I was recently reminded by Facebook about a picture of our daughter, Logan, spending time in her ‘box’. The throwback photo brought back many emotional memories, reminding me of a time when we were held captive by Logan’s diagnosis of Aniridia and her visual and sensory limitations.

When Logan was an infant, she didn’t know how to process the world around her. The Anchor Center for Blind Children provided us with what call ‘Logan’s Box’.  The official name for it is a ‘Little Room’. They told us it would become her safe place for play, and that her development would improve with a lot of time spent in the box. The box would provide her with boundaries and she would show favor to certain toys. We were to include toys of different textures and colors, and put things like blankets or tissue paper underneath her that made noises as she moved. Frequently moving the arrangement of the toys would help her to use her eyes, hands and feet in all directions.

The box went with us everywhere, and that is where she spent much of her wake time. Initially, we were hesitant at the idea. It almost felt cruel to keep her ‘in a box’. We felt so different caring for an infant in the ways we needed to care for Logan. I nursed her in dark rooms with a fan running because any small sound would distract or upset her. Time in her carseat was spent tightly wrapped in a swaddler with a weighted bean bag on her lap because she felt out of control without them. The ideas seemed so unusual, but the suggested methods to control her sensory issues were life-changing for Logan, and for us. The box became her happy place. She would explore and kick and swing her arms with delight inside her box. She eventually learned how to control her body enough that she didn’t need the constant and solid boundaries the box provided.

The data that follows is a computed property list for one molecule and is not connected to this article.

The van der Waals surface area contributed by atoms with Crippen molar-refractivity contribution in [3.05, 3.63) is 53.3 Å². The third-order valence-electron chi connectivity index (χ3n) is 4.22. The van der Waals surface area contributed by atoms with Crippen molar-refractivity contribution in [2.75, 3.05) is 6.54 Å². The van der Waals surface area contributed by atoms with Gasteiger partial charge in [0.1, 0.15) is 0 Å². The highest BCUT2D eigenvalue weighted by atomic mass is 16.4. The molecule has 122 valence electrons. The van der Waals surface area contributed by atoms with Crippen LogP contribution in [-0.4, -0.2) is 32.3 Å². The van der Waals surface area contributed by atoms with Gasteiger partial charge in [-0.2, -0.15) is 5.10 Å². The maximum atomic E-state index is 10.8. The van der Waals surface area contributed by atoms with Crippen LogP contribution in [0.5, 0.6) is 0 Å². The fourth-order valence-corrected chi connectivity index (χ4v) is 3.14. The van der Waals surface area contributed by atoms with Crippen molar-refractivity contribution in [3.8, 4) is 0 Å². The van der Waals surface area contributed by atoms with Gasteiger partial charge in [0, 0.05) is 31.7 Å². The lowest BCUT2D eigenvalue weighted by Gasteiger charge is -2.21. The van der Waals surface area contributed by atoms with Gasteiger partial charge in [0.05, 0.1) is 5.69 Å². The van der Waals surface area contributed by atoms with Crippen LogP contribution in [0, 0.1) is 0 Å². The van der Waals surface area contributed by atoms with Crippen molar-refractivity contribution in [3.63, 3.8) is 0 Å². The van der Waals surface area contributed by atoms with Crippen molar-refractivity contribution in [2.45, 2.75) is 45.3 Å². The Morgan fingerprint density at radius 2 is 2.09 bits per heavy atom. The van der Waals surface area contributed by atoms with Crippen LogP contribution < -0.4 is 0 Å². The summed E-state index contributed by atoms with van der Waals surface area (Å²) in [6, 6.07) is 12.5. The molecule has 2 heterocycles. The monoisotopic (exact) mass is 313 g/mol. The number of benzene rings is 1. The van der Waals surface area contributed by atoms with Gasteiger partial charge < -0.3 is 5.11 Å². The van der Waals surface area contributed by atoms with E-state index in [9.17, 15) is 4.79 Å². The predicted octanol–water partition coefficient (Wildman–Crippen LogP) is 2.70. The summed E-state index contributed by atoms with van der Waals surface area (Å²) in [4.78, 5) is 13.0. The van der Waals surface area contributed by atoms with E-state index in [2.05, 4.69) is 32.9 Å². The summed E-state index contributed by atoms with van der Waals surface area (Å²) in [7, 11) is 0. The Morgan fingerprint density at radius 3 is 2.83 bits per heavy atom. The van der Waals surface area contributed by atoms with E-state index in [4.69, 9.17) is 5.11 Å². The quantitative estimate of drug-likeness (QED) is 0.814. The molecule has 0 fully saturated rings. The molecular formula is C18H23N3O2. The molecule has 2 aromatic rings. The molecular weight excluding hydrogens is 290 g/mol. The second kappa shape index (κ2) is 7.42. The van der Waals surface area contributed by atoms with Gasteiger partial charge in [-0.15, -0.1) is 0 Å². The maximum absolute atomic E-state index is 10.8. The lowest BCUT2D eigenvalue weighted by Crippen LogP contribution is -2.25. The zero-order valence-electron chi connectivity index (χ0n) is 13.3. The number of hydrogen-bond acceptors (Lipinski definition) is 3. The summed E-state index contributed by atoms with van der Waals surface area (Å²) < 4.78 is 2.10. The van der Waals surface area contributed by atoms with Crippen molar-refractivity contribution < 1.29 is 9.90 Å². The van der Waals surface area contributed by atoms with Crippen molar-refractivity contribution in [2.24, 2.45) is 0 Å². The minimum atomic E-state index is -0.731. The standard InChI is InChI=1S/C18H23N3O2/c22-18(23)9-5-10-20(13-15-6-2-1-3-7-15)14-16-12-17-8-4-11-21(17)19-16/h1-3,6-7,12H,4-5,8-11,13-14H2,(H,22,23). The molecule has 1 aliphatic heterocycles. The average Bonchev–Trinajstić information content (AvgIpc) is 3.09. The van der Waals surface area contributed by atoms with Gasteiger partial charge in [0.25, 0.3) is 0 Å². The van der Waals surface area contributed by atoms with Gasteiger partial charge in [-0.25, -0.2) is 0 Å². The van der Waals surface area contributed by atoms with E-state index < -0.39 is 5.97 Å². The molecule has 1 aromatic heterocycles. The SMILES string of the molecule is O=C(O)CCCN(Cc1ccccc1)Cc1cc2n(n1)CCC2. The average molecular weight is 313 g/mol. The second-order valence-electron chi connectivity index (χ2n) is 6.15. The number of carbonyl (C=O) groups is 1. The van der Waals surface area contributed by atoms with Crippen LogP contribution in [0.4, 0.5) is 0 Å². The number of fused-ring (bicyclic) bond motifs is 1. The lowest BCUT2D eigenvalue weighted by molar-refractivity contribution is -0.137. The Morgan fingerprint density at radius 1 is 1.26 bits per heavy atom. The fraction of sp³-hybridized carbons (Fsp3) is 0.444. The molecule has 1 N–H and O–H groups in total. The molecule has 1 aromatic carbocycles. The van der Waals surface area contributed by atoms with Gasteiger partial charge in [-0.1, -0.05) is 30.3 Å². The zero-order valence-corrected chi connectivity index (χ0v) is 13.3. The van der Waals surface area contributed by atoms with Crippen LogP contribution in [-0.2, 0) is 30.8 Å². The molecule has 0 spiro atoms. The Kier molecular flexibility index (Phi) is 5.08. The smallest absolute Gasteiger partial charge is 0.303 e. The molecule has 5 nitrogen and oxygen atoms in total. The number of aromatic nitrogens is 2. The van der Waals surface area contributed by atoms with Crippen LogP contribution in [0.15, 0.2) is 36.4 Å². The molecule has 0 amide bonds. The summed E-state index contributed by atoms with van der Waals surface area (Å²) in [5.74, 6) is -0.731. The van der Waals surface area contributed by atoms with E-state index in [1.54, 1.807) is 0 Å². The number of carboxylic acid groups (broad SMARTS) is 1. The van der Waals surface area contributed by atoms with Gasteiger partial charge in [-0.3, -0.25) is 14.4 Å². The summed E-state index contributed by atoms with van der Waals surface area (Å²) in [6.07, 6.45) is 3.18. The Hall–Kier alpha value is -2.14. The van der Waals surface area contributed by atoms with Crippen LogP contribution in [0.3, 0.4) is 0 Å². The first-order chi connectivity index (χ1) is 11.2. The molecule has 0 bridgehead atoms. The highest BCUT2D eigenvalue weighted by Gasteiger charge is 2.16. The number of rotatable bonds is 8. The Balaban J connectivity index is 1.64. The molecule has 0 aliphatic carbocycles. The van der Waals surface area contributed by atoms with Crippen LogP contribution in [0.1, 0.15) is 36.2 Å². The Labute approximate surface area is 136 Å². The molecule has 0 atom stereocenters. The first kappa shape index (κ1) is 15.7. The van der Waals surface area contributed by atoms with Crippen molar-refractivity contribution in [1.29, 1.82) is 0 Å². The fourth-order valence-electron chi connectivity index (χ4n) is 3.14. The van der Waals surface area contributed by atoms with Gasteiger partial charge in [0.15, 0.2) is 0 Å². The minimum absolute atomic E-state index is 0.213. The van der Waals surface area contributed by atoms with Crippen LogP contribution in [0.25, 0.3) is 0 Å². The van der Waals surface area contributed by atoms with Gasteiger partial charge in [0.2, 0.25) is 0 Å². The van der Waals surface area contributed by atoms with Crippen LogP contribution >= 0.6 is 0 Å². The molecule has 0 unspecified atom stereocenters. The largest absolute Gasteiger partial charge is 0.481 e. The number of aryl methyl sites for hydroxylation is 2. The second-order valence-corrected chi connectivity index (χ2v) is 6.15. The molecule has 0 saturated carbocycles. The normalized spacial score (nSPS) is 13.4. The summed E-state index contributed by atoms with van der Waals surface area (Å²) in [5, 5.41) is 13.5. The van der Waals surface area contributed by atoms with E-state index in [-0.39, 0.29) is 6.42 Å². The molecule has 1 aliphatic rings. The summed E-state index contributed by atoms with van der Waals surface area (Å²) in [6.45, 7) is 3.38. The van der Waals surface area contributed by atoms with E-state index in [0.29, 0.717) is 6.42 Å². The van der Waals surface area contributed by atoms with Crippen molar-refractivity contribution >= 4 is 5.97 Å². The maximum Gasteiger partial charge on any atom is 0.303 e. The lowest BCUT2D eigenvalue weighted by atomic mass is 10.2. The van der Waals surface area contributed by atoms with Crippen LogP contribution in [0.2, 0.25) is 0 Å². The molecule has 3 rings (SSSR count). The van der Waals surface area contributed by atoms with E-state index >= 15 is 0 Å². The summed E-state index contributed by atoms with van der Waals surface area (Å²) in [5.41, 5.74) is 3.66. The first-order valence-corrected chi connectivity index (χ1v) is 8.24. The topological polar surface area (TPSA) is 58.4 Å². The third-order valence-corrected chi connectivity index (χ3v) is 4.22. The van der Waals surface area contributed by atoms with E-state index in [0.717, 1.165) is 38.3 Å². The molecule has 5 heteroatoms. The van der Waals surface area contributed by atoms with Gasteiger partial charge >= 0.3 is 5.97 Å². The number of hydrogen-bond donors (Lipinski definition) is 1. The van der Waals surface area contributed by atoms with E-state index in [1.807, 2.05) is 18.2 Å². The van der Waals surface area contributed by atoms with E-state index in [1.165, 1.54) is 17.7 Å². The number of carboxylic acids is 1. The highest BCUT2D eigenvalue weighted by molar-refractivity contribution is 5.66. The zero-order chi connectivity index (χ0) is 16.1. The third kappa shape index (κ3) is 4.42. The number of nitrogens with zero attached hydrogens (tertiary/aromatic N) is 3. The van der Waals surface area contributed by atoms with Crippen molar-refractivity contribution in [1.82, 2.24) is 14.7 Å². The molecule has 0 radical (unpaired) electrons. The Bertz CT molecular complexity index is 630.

I view Logan’s need for the box the same as I view my needs as an introvert. I’ve learned that I need my boundaries and quiet space alone without interruptions from outside. I love people, outdoors, celebrations, sporting events, speaking at events and relationships. However, while I can function outside of my box for certain amounts of time, my refreshment always comes from getting back into the box, where I can find what feels to me like order and calm.

Logan may no longer need an actual box, but the world around her does seem to be overwhelming sometimes. Vision impairments take a more of a toll on a child than people realize. I often find that after school she goes up to her room, closes her door and hangs out for a long time. I’ve asked her enough times to know that she doesn’t do anything in particular in her room, but that she just needs it. She says it makes her feel happy; the walls of the room serving as the box….providing boundaries and quiet and the freedom to turn off all the stimulation around her.

I’m the luckiest mom in the world to have Logan Jo and learn from her, though she doesn’t even realize she is teaching.